The author of this piece lacks critical thinking skills:
According to the State Department, there are 113,431,943 valid passports in circulation, which means 36% of Americans own a valid passport (and therefore 64% do not). Let’s assume that those with a valid passport have used it and those without have never been abroad — that means that a healthy majority of the population has never left the United States.
Do you spot the obvious problem?
If you are 93 years old, retired, and live in a retirement apartment – but fought in WW II, had a career in international business, working abroad and visited 35 countries – but let your passport expire because of your age and health – you count in the 64% this author says have not traveled.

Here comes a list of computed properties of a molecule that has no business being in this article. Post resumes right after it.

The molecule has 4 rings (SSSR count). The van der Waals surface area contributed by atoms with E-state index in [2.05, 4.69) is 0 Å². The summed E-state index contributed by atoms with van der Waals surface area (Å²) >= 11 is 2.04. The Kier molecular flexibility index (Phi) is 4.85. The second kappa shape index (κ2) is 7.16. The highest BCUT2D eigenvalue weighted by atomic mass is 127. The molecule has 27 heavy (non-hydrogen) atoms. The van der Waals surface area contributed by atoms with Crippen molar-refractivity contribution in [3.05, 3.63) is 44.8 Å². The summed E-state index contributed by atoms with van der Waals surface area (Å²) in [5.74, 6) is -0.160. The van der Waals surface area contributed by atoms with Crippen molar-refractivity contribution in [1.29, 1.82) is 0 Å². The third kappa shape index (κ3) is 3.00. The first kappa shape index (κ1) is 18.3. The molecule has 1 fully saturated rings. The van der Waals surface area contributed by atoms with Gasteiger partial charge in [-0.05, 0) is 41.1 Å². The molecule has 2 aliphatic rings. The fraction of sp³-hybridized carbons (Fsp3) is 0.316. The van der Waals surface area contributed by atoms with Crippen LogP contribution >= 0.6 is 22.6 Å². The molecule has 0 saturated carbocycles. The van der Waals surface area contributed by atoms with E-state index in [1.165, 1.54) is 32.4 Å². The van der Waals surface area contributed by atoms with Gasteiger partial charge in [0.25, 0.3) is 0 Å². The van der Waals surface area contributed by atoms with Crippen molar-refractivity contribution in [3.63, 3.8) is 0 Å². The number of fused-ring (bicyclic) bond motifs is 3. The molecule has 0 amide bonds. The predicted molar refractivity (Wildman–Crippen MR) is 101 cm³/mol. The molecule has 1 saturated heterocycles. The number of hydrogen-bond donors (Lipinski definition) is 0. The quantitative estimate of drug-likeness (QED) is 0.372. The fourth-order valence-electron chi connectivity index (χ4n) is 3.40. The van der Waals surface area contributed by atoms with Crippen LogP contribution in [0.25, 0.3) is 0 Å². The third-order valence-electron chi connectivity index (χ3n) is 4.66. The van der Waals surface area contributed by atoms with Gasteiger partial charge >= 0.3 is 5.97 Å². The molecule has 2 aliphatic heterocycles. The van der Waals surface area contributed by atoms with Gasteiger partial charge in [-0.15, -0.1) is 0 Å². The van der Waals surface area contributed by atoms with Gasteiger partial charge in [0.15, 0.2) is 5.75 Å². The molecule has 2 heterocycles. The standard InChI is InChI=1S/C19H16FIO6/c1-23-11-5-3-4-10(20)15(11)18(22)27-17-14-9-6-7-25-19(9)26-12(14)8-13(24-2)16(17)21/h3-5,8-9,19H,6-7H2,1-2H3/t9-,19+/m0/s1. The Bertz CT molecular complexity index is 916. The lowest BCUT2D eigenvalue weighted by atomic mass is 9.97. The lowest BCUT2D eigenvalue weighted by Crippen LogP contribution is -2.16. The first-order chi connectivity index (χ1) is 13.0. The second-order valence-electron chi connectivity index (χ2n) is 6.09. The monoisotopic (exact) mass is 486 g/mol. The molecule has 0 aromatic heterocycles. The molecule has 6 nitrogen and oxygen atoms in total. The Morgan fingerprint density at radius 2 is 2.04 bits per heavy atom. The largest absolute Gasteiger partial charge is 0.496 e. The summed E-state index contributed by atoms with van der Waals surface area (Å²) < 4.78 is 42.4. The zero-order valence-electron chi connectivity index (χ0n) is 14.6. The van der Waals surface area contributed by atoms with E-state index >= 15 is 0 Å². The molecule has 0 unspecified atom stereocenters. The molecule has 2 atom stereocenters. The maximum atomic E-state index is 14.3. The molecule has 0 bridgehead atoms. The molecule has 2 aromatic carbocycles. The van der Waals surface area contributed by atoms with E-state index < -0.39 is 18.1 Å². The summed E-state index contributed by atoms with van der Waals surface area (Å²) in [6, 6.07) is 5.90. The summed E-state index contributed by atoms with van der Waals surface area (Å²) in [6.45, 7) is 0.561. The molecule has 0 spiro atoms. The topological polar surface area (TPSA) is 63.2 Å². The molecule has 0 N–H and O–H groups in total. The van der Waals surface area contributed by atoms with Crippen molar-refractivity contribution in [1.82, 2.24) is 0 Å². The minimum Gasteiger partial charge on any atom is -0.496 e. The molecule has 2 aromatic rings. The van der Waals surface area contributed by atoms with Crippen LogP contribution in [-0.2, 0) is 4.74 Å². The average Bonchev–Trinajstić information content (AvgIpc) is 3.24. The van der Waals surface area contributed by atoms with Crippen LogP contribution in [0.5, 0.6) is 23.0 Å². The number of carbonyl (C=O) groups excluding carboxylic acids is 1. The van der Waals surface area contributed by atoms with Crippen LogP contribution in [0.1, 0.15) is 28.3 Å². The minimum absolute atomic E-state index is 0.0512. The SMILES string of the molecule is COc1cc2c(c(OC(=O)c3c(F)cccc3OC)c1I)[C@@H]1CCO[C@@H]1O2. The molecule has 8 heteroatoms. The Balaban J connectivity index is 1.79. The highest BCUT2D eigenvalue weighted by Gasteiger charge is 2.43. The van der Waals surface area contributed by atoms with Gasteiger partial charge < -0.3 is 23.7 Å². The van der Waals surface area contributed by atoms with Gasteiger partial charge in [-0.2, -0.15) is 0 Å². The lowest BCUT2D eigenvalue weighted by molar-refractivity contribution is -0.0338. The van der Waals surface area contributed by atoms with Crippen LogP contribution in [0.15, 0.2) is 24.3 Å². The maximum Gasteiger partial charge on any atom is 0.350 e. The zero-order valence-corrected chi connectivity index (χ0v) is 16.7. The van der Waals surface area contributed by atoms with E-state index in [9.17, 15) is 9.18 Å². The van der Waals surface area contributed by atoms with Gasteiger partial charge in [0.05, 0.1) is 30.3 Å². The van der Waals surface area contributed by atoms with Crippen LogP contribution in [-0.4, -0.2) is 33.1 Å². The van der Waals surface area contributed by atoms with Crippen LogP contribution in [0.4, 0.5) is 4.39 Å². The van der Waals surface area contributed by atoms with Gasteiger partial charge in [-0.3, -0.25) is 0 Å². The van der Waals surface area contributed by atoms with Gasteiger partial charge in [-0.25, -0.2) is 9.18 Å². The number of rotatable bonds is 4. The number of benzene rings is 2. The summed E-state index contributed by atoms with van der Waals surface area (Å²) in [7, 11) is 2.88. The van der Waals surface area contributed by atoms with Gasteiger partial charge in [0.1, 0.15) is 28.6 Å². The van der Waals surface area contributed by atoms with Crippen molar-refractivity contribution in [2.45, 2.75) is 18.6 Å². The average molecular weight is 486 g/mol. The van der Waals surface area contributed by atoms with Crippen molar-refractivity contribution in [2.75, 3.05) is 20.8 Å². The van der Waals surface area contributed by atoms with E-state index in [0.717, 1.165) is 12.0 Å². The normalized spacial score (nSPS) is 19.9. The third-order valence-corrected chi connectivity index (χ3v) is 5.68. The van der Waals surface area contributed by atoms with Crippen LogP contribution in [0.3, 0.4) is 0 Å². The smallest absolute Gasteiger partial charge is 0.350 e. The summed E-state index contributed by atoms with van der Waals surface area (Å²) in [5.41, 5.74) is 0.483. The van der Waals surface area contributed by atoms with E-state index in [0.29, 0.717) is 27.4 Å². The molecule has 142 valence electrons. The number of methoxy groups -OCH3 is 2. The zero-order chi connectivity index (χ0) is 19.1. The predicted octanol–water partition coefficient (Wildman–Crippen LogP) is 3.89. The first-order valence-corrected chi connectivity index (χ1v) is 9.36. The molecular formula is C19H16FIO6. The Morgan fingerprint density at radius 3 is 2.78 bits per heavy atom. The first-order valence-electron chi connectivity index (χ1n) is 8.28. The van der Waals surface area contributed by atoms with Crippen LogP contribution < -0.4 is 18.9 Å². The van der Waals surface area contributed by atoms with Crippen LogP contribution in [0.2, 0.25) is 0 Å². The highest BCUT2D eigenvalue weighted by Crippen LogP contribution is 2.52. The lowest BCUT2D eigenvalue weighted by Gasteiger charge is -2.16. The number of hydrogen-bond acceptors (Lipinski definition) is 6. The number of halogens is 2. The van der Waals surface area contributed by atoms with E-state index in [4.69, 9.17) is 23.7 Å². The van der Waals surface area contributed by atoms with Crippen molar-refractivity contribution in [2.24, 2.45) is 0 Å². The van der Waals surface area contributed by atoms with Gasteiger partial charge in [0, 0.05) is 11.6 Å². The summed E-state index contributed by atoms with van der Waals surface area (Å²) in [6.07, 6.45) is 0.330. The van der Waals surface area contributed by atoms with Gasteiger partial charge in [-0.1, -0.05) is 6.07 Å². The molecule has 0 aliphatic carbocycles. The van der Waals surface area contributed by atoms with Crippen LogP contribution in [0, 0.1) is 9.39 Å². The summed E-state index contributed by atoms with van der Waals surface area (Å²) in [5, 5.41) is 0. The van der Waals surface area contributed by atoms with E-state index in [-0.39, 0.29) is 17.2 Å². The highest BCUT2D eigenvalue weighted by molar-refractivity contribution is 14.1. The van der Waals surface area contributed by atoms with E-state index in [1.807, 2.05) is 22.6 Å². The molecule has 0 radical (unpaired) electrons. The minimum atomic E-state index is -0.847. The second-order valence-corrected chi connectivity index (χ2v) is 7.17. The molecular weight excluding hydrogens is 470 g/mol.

Many people who have traveled in the past, let passports expire. This is normal. But that does not erase their past travel!
Recently I saw a different figure that 60% of Americans have traveled abroad at least once in life (Canada and Mexico included in that list but excluding day trips to those countries). Yet fewer than half (at that time) were holding a valid US passport. Those numbers are not in disagreement: Again, many who previously traveled abroad do not now have a current passport.
Thus the entire thesis of the linked article is fake, based on a faulty premise.
I ran across this while looking up data on international travel and was stunned to see the logical fallacy used by the author of this piece.
In 2019, about 1 in 3 Americans traveled outside the United States.